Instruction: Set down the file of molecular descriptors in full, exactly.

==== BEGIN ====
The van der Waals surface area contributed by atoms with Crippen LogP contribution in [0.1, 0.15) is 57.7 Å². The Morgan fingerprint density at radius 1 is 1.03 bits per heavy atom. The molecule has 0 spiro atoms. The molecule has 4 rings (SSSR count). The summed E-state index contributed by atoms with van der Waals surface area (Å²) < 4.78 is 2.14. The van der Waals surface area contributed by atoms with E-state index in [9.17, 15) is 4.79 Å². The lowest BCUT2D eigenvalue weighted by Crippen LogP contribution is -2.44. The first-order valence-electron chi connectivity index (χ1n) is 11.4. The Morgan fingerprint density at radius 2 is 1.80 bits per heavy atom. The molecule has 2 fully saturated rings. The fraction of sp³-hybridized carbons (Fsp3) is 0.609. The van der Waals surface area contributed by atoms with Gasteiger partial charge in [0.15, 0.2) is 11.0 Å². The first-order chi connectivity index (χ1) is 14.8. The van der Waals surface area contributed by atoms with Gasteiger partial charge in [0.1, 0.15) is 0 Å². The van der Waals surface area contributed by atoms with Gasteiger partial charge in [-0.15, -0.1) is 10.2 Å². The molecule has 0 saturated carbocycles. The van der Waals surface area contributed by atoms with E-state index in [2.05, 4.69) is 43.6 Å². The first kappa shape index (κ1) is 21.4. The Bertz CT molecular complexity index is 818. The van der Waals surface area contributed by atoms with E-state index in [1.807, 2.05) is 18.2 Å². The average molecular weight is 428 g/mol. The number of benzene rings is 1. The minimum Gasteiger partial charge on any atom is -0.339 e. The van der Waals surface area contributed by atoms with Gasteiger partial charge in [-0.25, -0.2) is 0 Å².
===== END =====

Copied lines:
The van der Waals surface area contributed by atoms with Crippen LogP contribution in [0.1, 0.15) is 57.7 Å². The Morgan fingerprint density at radius 1 is 1.03 bits per heavy atom. The molecule has 0 spiro atoms. The molecule has 4 rings (SSSR count). The summed E-state index contributed by atoms with van der Waals surface area (Å²) < 4.78 is 2.14. The van der Waals surface area contributed by atoms with E-state index in [9.17, 15) is 4.79 Å². The lowest BCUT2D eigenvalue weighted by Crippen LogP contribution is -2.44. The first-order valence-electron chi connectivity index (χ1n) is 11.4. The Morgan fingerprint density at radius 2 is 1.80 bits per heavy atom. The molecule has 2 fully saturated rings. The fraction of sp³-hybridized carbons (Fsp3) is 0.609. The van der Waals surface area contributed by atoms with Gasteiger partial charge in [0.15, 0.2) is 11.0 Å². The first-order chi connectivity index (χ1) is 14.8. The van der Waals surface area contributed by atoms with Gasteiger partial charge in [0.1, 0.15) is 0 Å². The van der Waals surface area contributed by atoms with Gasteiger partial charge in [-0.15, -0.1) is 10.2 Å². The molecule has 0 saturated carbocycles. The van der Waals surface area contributed by atoms with E-state index in [2.05, 4.69) is 43.6 Å². The first kappa shape index (κ1) is 21.4. The Bertz CT molecular complexity index is 818. The van der Waals surface area contributed by atoms with E-state index in [1.807, 2.05) is 18.2 Å². The average molecular weight is 428 g/mol. The number of benzene rings is 1. The minimum Gasteiger partial charge on any atom is -0.339 e. The van der Waals surface area contributed by atoms with Gasteiger partial charge in [-0.25, -0.2) is 0 Å².